Let's now take a brief look at some of the highlights of our balance sheet and cash flow. Operating cash flow for the quarter was $212 million, which compares to $178.5 million in the 2009 fourth quarter. The operating cash flow for the year was $388.9 million, as I mentioned earlier, and we are very pleased to have achieved our stated goal of having operating cash flow for the year in excess of our net income. Accounts receivable day sales outstanding from continuing operations increased to 40.8 days for the fourth quarter. That compares to 38 days for the fourth quarter of last year. And on a full year basis, our day sales outstanding were consistent at 40.4 days for both the current year and the prior year.
Our inventory turns from continuing operations for the fourth quarter improved to 6.7 turns. That compares with 6.5 turns in the fourth quarter of 2009. For the year, our inventory turns also improved to 6.5 turns compared to 6.2 turns in the prior year. Our capital expenditures for the year of 2010 were $39 million, and we expect capital expenditures to be up a bit in 2011 to approximately $55 million to $60 million for the year.
I'd like to conclude my remarks with affirming our 2011 financial guidance as follows. We expect the 2011 diluted EPS to be in the range of $3.88 to $3.98, and this 2011 guidance is for continuing operations as well as any completed or previously-announced acquisitions, but does not include the impact of any potential future acquisitions. Let me also mention at this point that we expect growth for the first quarter of 2011 to be in the mid-single digits and then to accelerate beyond that.
With that, I'd like to turn the call back over to Stanley.
Thank you very much, Steven. North American Dental. I'd like to begin my review of our business with a review of the North American Dental business. We marked our fifth consecutive quarter of internal Dental consumable merchandise growth in local currencies, which provides further evidence of the stability of our North American Dental market, as well as the productivity of our consultative approach to sales and customer service resulting, we believe, in our continuous market share gains.
We have recorded Dental equipment sales growth for each quarter of 2010. Sales of Dental equipment continued to reflect strong demand for high-tech equipment. We believe that pent-up demand for Dental equipment will have a positive impact in future quarters, and our order book continues to be quite healthy.
You may recall that in late September 2009, we have announced that Lonnie Shoff had joined Henry Schein as President of the newly created Henry Schein Global Healthcare Specialties Group. Her mandate is to seek strategic business opportunities that help us to build our specialty businesses and expand our exclusive and semi-exclusive products and service offerings. Over the past several years, we have made excellent progress in deepening our presence in the Global Dental Specialties markets. This is particularly exciting as Henry Schein has a significant opportunity to partner with our dental specialist customers, as we do with our general practitioner customers. There are a number of businesses within this group and product categories include orthodontics, endodontics, CAD/CAM and instrumentation, as well as dental implants, restorations and alloys.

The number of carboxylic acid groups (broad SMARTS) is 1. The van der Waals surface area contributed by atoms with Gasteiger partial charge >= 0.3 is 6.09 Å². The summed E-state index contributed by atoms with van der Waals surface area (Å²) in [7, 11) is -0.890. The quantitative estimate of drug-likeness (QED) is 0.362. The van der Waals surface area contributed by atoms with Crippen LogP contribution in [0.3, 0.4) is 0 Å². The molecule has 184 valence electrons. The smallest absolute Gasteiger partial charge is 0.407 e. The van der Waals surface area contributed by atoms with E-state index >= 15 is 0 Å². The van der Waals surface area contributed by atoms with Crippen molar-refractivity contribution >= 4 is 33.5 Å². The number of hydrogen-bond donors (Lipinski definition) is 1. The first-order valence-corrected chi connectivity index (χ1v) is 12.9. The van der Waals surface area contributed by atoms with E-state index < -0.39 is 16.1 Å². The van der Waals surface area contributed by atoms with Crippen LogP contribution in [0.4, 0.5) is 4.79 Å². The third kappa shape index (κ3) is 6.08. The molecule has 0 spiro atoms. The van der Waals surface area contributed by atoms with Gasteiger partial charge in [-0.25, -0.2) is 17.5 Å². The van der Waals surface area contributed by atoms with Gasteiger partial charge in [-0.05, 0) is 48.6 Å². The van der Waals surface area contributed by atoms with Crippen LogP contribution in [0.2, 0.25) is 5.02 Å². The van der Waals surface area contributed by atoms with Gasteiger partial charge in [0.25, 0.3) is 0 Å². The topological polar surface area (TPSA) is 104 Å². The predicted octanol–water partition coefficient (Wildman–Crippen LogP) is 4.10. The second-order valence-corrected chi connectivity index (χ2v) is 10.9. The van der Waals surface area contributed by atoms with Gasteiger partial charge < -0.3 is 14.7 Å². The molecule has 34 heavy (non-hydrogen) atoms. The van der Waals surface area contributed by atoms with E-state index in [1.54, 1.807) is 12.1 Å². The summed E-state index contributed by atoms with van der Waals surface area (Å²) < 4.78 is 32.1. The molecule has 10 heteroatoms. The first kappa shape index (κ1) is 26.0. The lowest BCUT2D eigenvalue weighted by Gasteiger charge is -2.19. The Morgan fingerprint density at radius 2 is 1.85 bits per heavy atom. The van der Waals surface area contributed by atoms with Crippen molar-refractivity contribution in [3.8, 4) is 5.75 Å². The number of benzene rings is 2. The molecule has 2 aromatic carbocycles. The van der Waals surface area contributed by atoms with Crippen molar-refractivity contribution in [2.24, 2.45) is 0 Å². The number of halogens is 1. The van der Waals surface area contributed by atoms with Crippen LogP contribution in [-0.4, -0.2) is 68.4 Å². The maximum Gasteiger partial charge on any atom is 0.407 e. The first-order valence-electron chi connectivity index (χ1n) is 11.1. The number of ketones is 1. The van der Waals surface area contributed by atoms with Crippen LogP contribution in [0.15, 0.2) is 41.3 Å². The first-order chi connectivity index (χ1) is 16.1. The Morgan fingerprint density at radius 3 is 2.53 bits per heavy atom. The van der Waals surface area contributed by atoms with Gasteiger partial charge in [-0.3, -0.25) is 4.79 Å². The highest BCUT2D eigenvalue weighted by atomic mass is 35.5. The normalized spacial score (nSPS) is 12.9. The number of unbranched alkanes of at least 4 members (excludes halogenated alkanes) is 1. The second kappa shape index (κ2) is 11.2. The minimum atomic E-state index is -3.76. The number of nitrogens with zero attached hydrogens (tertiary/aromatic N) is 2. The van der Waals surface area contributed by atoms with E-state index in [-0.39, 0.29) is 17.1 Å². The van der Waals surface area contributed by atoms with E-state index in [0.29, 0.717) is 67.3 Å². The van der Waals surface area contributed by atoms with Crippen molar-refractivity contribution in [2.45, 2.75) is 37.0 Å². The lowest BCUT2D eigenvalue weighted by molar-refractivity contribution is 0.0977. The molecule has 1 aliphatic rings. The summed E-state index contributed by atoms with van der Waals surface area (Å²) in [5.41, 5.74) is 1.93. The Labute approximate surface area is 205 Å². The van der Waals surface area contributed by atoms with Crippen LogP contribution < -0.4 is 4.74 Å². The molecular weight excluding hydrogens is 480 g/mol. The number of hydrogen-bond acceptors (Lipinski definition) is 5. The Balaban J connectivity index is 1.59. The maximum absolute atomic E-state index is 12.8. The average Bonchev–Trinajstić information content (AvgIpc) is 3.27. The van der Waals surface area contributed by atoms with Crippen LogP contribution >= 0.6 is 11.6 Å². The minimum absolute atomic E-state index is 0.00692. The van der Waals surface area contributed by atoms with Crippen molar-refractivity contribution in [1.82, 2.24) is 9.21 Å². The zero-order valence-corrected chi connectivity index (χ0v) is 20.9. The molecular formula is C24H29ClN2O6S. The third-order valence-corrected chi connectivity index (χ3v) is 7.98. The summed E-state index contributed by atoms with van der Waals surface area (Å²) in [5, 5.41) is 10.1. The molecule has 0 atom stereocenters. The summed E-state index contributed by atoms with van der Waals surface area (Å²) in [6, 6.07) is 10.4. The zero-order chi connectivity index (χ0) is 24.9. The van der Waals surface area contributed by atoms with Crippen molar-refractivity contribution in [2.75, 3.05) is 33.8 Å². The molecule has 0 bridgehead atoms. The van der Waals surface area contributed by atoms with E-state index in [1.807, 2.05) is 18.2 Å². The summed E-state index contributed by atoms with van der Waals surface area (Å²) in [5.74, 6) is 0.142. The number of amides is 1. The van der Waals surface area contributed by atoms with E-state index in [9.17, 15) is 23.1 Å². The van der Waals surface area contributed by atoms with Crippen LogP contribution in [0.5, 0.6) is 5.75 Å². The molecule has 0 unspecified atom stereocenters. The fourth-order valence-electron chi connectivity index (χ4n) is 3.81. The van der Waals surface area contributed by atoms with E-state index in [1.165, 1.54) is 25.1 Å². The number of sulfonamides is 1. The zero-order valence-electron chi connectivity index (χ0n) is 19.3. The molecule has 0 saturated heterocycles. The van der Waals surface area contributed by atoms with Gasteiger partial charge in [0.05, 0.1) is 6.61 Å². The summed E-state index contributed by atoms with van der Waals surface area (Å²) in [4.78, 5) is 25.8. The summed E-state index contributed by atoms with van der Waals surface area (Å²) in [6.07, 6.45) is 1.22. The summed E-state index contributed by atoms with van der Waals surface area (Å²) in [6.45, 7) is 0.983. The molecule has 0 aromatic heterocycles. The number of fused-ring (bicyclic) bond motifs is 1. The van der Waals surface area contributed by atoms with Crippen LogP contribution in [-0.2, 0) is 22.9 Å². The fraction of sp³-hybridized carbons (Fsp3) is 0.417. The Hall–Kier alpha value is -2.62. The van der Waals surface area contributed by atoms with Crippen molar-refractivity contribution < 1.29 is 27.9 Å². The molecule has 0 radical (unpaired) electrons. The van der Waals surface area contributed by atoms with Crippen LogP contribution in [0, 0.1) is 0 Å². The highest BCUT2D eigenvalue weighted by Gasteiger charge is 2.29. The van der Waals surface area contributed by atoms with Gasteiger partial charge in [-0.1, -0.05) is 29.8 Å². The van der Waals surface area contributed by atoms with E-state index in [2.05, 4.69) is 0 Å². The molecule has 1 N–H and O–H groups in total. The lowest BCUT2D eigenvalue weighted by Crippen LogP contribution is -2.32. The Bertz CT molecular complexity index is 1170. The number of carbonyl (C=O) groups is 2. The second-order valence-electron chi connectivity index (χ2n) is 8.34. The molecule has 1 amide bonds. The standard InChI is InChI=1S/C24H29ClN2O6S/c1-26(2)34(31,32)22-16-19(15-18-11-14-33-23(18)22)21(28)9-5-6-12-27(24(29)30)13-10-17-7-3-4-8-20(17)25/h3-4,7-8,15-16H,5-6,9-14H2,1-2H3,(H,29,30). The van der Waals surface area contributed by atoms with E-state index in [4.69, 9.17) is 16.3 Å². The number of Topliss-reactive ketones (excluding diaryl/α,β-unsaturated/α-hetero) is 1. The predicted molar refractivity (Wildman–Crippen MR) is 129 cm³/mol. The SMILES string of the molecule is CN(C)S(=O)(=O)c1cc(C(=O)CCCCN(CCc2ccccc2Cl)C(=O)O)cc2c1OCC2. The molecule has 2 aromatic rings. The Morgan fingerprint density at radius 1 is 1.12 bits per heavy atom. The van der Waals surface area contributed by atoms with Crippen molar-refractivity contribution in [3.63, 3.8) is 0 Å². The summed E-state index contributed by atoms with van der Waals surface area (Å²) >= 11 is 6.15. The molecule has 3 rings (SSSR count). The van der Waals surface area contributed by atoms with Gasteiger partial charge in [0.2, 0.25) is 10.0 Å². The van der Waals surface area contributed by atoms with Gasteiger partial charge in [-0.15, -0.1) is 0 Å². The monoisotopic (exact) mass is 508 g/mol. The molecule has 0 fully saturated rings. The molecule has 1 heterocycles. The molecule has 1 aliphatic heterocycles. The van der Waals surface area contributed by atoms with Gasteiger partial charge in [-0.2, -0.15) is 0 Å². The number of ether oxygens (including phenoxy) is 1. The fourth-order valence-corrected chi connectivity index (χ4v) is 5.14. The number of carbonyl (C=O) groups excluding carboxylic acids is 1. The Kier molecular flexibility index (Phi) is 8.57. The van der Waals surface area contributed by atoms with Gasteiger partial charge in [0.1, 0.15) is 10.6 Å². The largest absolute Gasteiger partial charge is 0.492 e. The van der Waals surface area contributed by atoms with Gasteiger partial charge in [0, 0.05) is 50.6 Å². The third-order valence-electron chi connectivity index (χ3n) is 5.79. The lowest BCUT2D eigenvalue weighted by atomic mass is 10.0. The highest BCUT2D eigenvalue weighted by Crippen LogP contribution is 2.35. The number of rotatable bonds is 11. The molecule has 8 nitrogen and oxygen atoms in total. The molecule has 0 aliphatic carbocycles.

Overall, products sold under these brands carry gross margins that are higher than the company's average. So clearly, they are important to Henry Schein's bottom line. Exclusive brand relationships enable us to bring innovative goods and services to our customers and help our customers to raise standards of care and improve their practices, both from a clinical and financial point of view. One of the prime benefits of our strategic acquisition approach is that we gain the expertise of key executives at acquired companies, with the goal of leveraging the talent that these executives bring, and of course our own executives saw mutual benefit.
Among our most successful investments is Camlog International, our Dental Implant business. We began our relationship with Camlog over six years ago with a 51% ownership interest. Since that time we increased our equity stake to 91%, substantially improving our bottom line, and over that period, Camlog has reported a compounded annual growth rate of sales in the 20% region.
Our Dental Specialties group held our first annual Dental Specialties national sales meeting in early January of this year. More than 100 team Schein members from the United States and Canada attended the event, primarily those involved in sales and marketing. While much was covered, the key areas of focus were product training and strategy implementation. New products were featured too, including introduction of a new implant system and new orthodontic bracket system. As is the case for our overall North American Dental and Medical groups, this meeting will become an annual event for our Dental Specialties group, which is actually headed up by George Guttroff, an experienced dental executive, part of Lonnie Shoff's team. Lonnie of course also has responsibility for the Henry Schein Animal Health business in North America. That joint venture, at least, from a Henry Schein point of view.
The North American Medical Group, during the fourth quarter sold approximately 1.3 million doses of seasonal influenza vaccines. This brings our total for the year to approximately 12.5 million doses, which is in line with our expectations and is up from the approximately 9 million doses of seasonal flu vaccine we sold in the previous year of 2009.